Celebrating Life

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Today has been an amazing day. Darren and I went to Willie’s funeral today.

I didn’t know Willie directly, but I’ve heard of him lots. He helped out at a couple of the organizations I volunteer with, donating his time and equipment to spray paint some bookshelves, for example. He owned and operated a painting business that painted anything and everything, but mostly interiors. He was known around town to be very helpful, always willing to donate time or help someone out. He was active in his church, and the pastor kept saying how he loved the church, and the people in it. His impact on the community was evident in the number of people there — around 400, we figured, which in a town of less than 4,000 is a lot! (That would be like over 100,000 people showing up for a funeral in a city of a million.) I know his wife a little, and I’m very good friends with one of her very good friends, so I feel a kinship.

Even though I didn’t really know him, I cried a little. What made me cry? Thinking of how Barb, his wife, must feel. Imagining myself in her place, a new widow. Thinking of how the kids must feel.

Darren and I debated about whether to stay for the fellowship afterwards, and we decided to stay at least a little while. We ended up sitting across from some strangers who turned out to be very nice people, and we chatted quite a while, sharing philosophies on life, how to stay out of a rut, that kind of thing. We also chatted with our neighbours, friends, and people we know around town for various reasons. There was a wonderful feeling of community, and although there was some sadness, it was not completely mournful. After the funeral, the interment, and the luncheon, there was a memorial service, which we didn’t stay for; it had an open-mic component and I am sure it celebrated his life even more.

A page from a photo calendar I made (photo by me).

The truly amazing part happened after we got home. My honey and I sat and talked and talked and talked. We talked a little about what we’d like at our funeral or where to be buried (neither of us is very picky), and then we talked about what we had observed at the funeral, how we felt about it, and what the preacher had talked about and how sometimes we related to it and sometimes not. It was all good, some things we just see differently. We both also noticed how we were easily able to just allow others to have their own funeral experience, and not judge or mentally comment on them. Darren said that it’s quite a change for him and an indication of how comfortable he is in his own skin, and I agree! I have come a long way from the awkward, self-conscious, anxious, fish-out-of-water that I used to be in many social situations. I just wasn’t comfortable.  I guess I wasn’t always like that — sometimes, I wonder what my mom thinks when she reads my blog (my dad doesn’t use the computer). Does Mom say “that’s not right!?”  I bet my perception of myself is different from others’ view of me… Mom, feel free to comment any time! But I remember feeling quite insecure and fearful of some social situations.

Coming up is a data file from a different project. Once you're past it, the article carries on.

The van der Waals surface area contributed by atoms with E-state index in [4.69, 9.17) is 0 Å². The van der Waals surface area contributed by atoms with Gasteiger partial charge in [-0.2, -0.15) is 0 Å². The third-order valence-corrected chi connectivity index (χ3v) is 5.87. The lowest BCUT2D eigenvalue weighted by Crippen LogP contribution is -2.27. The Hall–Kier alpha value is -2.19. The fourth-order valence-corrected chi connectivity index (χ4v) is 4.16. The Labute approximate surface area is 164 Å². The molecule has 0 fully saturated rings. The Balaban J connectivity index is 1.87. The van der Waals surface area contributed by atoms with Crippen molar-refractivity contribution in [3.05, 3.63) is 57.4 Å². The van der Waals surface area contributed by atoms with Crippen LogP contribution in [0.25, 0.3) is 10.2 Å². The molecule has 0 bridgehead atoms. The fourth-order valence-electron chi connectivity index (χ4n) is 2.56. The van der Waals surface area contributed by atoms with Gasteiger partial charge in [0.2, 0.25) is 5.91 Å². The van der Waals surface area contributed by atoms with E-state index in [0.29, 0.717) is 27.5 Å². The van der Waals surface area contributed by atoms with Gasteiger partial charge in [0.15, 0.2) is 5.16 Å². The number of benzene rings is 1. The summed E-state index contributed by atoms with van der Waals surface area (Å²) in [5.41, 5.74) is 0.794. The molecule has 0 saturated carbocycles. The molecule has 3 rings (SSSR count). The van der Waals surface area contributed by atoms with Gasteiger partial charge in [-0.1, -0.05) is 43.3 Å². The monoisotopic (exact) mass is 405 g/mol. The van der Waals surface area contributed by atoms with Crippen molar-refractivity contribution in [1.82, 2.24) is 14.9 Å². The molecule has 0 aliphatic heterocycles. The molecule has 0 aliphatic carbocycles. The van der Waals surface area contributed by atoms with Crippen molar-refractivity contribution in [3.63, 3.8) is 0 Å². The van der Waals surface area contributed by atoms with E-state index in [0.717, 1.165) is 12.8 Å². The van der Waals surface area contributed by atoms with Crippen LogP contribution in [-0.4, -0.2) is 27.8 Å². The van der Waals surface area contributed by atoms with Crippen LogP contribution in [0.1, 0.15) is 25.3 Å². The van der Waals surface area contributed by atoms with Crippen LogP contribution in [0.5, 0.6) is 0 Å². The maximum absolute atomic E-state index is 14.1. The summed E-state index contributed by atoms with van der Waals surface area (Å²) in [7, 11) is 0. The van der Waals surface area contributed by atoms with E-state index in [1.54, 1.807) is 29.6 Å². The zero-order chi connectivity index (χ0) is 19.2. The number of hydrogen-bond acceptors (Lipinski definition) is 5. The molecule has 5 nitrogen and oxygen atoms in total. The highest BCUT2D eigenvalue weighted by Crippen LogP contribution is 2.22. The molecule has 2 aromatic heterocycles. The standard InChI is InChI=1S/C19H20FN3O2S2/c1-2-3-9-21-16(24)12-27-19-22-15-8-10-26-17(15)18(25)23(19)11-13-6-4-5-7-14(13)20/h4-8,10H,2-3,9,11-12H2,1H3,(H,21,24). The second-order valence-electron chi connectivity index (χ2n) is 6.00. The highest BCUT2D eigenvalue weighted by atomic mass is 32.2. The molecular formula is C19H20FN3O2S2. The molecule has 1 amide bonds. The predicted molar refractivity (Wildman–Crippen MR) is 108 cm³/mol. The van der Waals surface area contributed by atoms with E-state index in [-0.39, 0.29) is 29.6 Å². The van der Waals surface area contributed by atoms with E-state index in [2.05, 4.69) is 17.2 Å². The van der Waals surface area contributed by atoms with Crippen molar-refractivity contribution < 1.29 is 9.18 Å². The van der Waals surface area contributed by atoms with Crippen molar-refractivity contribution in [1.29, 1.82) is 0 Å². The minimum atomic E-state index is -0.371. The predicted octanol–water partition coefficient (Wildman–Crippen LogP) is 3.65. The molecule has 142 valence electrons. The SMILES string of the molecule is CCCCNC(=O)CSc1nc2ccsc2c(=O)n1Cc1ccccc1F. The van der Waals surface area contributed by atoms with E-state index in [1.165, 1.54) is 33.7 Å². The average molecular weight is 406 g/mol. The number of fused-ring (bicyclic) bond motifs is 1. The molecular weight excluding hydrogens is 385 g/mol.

I think some of my uncomfortable feelings were rooted in a deep inability to handle any kind of conflict between differing points of view. I just couldn’t stand the thought of debating with someone about something personal. If someone became too assertive, I just wanted to run. I’m not really like that any more; I enjoy exchanging views with people, especially if they are able to stay calm and logical, although I am also better able to witness/handle other’s raw emotions, even grief. It’s something I’ve learned how to do by necessity because of the volunteering I do. I’m able to put up a little distance between me and the other person and yet stay engaged in the situation — not withdrawing into a shell or wishing I were somewhere else. Sometimes I have to tell myself “you are not a sponge. This emotion/feeling in the air can go right through you” and that helps me somehow. And I never used to think of myself as very empathetic/touchy-feely, since I was so uncomfortable with others’ emotions, but perhaps I’ve grown in that area too.

Anyways, I just wanted to share that little bit. I will be thinking of Willie’s family, and thinking of ways I can help in the coming weeks and months. There are always lots of people around at first, but that tends to drop off, while the grief yet lingers.

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